Saturday, December 18, 2010

Grainularity: Get Your Freak On, I Mean, FREEKEH

After the indulgences of holiday meals, perhaps you will be thinking about re-vamping your diet? Adding more fruits and vegetables is definitely one way to do it. But maybe you don't want the same old salad for lunch everyday? Here’s a way to spruce it up: try a grain salad! One of my new favorite grains is Freekeh (pronounced Free-ka).

Freekeh is a roasted green (whole) grain, similar to a wheat berry. Since it is harvested when it is soft and young, it is a “green” grain that retains tremendous amounts of nutrients and flavor. After harvesting, the grain is roasted and dried, (without additives or preservatives) to stop the ripening process and protect the nutrients from destructive enzymes.

Why have you done a good thing?

Compared to other grains, Freekeh is:

-Higher in fiber (6 grams/serving)à helps fight heart disease, protective against colon cancer, keeps you regular

-Higher in protein (5 grams/serving)à important for energy, bone, muscles, and many bodily functions!

-Lower glycemic index foodà blood sugar control

In general, whole grains contain many B vitamins, which are VIPs for our metabolism and nervous system. B vitamins help the body get energy from carbohydrates, fats, and protein. Whole grains also contain important minerals, such as magnesium and selenium. These key players are involved in building bones, releasing energy from muscles, protecting cells from oxidation, and support a healthy immune system.

OK, I’m ready to get my Freekeh, where should I go?

No, not to the clubs...

Get it raw: or the Union Square Farmer’s Market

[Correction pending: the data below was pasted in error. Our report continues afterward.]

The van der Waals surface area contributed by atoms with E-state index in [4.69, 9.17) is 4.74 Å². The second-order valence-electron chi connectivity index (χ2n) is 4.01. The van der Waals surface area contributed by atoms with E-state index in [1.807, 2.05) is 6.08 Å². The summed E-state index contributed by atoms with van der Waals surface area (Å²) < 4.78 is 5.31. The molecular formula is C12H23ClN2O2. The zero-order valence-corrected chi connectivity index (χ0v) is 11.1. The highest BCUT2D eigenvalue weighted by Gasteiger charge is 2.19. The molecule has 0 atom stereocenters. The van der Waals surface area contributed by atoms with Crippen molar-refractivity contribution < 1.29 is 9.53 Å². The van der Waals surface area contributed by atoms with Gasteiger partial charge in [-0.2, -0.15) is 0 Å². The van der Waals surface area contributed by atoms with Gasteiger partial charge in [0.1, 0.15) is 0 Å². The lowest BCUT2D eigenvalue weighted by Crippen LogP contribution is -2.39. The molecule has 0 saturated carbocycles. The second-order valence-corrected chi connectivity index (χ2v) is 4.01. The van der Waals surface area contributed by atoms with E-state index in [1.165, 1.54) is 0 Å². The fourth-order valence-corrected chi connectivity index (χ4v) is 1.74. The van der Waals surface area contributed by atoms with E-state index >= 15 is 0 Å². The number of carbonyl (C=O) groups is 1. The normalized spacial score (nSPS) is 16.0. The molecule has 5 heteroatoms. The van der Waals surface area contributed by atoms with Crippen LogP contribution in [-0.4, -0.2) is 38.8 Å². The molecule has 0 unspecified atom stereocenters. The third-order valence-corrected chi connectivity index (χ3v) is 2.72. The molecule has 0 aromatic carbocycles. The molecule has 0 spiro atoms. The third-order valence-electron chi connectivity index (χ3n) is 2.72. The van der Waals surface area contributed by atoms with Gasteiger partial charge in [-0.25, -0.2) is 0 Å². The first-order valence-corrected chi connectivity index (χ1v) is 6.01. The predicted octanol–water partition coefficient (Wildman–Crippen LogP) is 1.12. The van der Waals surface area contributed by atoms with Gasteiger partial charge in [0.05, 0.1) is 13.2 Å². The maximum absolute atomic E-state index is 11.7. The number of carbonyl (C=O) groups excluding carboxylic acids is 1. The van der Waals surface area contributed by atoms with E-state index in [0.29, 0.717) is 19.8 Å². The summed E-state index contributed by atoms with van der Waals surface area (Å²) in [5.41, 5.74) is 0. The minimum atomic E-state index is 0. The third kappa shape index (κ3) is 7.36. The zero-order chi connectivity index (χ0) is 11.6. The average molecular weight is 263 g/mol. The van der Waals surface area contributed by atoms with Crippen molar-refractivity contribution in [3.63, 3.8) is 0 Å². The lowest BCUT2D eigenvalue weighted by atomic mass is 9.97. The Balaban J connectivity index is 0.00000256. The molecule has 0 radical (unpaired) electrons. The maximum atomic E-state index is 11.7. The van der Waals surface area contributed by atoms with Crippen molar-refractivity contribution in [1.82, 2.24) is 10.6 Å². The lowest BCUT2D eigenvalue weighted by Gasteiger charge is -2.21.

Get it Cooked: Try Trader Joe’s cooked Greenwheat Freekeh

So, like most of you out there, I had no idea what this grain was when I came across it at the Farmer’s market a few months ago. But luckily for you, I finished the experimental phase and after some (unsuccessful) attempts, I am finally ready to share my secrets for success!

Cooking this grain is quite simple: soak, boil, salt lightly, simmer! Once you figure out how to cook the freekeh (which is easy- or you can buy it cooked) you can mix it with just about anything you have in the house (fruits and veggies) and top it off with some vinaigrette.

I mixed mine with some dried apricots, dries cranberries, toasted pistachios, and scallions, and then added a homemade balsamic vinaigrette (i.e. olive oil, balsamic, salt, pepper)- easy!

Winter Freekeh (serves 4-6)

1 cup dried freekeh

2 cups water or low-sodium chicken stock

¼ cup dried apricots, chopped

¼ cup dried cranberries, chopped

¼ cup toasted pistachios, chopped

¼ cup scallions, sliced


2 tbsp olive oil

1 tbsp balsamic vinegar

½ tsp salt

½ tsp pepper

-Soak freekeh in cold water for about 30 minutes, then rinse and drain.

-Bring water or stock to a boil. Add freekeh, salt lightly if using water, cover and reduce to a simmer.

-Cook until the water is absorbed, about 30 min.

While freekeh is cooking, chop and slice dried fruits, nuts, and scallions, respectively. To prepare vinaigrette, whisk olive oil and balsamic vinegar together. Add salt and pepper. When freekeh is finished cooking, give vinaigrette a final whisk and combine with freekeh. Add dried fruits, nuts, and scallions. Serve hot or cold.

Other ideas: Make a vegetarian meal by mixing in other veggies and beans or tofu. Mix into soup instead of rice. Substitute freekeh in your next risotto recipe. Next time you make chicken, serve freekeh instead of rice with this New York Times recipe:

So now that you now it's out there...GO ahead and embrace your Freekeh!

--Samantha Jacobs, RD

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